E-Conference: Defining Calcium Entry Signals
18 June 2004
Indu: some comments...
1. "With the exception of one paper and different [IP3] in the pipette (Parekh) no-one has really reported the characteristics of channel activity at the so-called “physiological concentrations” of agonists."
I would disagree. As I have already noted on this forum, we have measured the Ca2+-selective currents responsible for Ca2+ entry at agonist concentrations that are just able to produce the very weakest Ca2+ signals (see JBC 276: 35676; and Biochem Soc Trans. 31: 916). These currents show all the unique specific characteristics of the ARC channels, and are entirely distinct from the currents activated by store-depletion (SOC channel currents).
2. "In polarized epithelial cells there is another level of complexity since the oscillations are spatially restricted. This might be due to the large abundance of IP3R in the luminal region or, as has been suggested, a more “sensitive” population of IP3Rs."
Again, I would disagree. This is certainly true for pancreatic acinar cells. However, in parotid acinar cells, Dave Yule's group have shown that although the Ca2+ signals originate apically, they quickly spread throughout the cell in less than 200 ms (J. Physiol. 540:469).
3. "More importantly, and pertinent to this discussion, is the fact that the requirement for external Ca2+ in these oscillations appears to be different in different cells. In some cells, Ca2+ entry is absolutely required for the oscillations whereas in some cases the oscillations are relatively independent of external Ca2+."
I think this is more of an apparent difference than a real one. As you note later in your posting, in almost all cases, the oscillations themselves result from the cyclical release and re-uptake of Ca2+ into the stores. Based on the evidence we, and others, have accumulated over recent years, the role of Ca2+ entry seems to be simply to facilitate the likelihood of this happening.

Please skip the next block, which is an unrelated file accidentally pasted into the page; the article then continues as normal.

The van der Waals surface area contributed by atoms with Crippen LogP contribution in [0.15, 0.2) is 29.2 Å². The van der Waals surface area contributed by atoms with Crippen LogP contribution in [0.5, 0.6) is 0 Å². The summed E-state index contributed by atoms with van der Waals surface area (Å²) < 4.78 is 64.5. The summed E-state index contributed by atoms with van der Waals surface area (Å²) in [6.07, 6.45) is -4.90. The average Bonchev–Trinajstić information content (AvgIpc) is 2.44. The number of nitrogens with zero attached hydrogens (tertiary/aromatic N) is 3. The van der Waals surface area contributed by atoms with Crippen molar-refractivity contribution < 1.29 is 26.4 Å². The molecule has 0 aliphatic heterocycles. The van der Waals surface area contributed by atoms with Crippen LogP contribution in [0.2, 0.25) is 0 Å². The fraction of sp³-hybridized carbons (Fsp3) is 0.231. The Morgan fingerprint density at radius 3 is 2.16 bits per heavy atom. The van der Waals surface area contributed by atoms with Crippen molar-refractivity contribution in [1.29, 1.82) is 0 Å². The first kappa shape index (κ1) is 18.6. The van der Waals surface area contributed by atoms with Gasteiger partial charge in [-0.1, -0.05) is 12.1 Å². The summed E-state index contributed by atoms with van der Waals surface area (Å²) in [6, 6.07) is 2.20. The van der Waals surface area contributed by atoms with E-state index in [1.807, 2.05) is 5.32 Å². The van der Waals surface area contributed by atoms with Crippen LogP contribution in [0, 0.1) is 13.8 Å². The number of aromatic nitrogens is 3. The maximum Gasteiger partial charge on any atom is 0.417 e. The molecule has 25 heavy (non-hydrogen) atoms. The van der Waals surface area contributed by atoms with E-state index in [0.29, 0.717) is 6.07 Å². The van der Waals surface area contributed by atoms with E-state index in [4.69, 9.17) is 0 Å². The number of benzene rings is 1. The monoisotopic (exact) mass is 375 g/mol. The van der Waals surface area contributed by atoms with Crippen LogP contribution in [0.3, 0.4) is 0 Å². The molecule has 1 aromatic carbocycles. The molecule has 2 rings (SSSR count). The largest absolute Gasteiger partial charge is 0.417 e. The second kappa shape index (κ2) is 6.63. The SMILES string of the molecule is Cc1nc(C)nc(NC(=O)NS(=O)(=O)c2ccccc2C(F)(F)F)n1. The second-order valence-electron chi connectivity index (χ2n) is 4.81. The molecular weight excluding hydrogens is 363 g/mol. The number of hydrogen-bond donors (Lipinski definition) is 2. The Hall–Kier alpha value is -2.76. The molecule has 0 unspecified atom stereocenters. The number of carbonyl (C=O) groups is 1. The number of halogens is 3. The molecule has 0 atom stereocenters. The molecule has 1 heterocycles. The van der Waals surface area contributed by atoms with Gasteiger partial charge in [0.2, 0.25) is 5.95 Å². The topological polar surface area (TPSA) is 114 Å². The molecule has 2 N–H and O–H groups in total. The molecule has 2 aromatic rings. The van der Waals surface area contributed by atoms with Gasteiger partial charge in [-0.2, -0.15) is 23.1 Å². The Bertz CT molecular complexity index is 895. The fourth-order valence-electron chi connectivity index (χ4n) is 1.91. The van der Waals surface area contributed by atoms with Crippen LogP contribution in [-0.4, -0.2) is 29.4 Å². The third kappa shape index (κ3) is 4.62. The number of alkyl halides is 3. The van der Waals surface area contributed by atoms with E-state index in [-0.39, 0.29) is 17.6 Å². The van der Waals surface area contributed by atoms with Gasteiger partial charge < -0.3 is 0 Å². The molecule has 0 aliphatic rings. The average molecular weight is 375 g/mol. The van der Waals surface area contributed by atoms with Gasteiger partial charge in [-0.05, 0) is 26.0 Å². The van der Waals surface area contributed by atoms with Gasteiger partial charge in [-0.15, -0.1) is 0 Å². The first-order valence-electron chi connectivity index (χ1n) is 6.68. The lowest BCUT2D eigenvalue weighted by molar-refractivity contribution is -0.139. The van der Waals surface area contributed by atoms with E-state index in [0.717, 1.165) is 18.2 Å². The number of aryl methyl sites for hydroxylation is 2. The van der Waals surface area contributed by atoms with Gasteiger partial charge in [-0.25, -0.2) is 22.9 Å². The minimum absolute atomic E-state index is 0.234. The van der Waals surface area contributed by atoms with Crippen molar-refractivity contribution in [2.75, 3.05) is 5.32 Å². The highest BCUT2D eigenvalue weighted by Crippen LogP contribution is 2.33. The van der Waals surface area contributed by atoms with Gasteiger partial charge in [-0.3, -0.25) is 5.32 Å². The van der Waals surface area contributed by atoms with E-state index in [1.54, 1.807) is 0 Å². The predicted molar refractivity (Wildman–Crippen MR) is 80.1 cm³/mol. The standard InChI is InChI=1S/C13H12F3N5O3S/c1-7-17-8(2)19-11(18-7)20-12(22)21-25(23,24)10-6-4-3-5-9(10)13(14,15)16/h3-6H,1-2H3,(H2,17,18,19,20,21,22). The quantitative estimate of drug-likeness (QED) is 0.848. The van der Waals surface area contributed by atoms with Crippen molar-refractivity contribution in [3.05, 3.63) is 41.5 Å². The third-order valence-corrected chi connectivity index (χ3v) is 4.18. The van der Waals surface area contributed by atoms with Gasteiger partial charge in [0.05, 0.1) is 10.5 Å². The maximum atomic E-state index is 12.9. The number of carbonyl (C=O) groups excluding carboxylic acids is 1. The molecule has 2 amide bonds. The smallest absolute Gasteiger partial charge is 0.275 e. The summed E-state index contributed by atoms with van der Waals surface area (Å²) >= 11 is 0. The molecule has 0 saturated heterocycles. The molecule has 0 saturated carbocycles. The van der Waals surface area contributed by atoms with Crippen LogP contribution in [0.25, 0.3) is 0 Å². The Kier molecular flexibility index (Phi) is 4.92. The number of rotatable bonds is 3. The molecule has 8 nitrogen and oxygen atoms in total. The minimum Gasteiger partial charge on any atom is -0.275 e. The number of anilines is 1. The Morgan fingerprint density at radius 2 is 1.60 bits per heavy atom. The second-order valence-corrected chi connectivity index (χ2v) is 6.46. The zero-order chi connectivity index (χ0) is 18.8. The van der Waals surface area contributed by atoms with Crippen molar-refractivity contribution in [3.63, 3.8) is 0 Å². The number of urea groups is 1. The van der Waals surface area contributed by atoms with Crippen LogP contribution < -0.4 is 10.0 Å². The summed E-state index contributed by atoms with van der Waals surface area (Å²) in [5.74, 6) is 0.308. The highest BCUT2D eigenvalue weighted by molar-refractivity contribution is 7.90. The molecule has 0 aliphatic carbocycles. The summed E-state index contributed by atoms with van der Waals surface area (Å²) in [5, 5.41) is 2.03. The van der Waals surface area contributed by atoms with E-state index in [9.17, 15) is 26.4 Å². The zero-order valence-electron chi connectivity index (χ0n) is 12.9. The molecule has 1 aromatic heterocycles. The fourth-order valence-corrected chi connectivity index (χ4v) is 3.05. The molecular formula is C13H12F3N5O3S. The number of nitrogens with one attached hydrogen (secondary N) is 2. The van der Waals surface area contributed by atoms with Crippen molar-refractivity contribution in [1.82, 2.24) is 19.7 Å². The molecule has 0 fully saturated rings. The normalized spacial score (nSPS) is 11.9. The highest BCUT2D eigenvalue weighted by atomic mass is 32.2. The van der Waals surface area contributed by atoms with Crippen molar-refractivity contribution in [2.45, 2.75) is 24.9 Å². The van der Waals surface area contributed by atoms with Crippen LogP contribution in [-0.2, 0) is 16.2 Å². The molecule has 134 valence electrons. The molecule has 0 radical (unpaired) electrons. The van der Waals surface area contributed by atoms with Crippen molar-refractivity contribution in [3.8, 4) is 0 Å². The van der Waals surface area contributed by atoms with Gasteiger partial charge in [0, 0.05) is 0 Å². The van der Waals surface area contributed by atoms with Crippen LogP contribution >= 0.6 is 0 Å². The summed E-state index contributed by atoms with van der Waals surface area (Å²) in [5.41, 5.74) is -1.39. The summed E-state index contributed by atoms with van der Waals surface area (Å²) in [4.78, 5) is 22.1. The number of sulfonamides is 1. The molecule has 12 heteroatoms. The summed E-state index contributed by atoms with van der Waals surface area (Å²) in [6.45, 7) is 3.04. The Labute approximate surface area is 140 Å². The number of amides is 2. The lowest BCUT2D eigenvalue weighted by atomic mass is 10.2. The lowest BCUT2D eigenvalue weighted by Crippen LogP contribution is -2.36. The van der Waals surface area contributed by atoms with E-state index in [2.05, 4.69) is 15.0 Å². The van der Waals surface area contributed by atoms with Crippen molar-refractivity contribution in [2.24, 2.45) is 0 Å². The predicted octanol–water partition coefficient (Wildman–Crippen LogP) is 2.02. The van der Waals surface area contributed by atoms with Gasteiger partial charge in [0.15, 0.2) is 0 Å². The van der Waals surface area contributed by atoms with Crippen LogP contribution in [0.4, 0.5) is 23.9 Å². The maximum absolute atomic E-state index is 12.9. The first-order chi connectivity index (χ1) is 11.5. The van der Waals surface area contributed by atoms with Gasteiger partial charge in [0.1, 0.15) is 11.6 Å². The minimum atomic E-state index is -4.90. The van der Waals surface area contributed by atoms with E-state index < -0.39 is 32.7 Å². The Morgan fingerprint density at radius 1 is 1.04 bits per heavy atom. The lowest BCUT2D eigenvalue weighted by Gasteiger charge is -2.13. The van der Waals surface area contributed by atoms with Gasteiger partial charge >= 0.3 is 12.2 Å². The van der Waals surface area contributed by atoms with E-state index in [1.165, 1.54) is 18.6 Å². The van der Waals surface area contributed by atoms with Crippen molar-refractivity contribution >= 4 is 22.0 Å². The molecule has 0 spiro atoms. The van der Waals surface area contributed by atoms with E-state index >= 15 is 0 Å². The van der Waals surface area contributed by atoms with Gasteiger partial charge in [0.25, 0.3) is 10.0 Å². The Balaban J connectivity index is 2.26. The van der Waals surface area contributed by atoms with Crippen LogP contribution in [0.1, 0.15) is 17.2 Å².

In other words, the main effect of Ca2+ entry under these conditions is to modulate the frequency of the oscillations. In some cases this influence is "absolute" in that oscillations cease immediately external Ca2+ is removed. In other cases oscillations continue, often for a considerable period, in the absence of external Ca2+. But even in these latter cases, the rate of Ca2+ entry modulates oscillation frequency.
Simply put, although the fundamental mechanism underlying the oscillations themselves may be independent of entry, their frequency is almost always very dependent on the rate of entry.
4. "This can be answered only by measurements of currents at these low concentrations to see if they are the same as those produced at higher agonist-concentrations. This is an important experiment that needs to be done to move forward in this field."
We have done precisely this, at least in HEK293 cells, and the results are published (see my response #1 above). As noted, the currents activated at low agonist concentrations are NOT the same as those activated at high concentrations. Moreover, their mode of activation is also entirely different.
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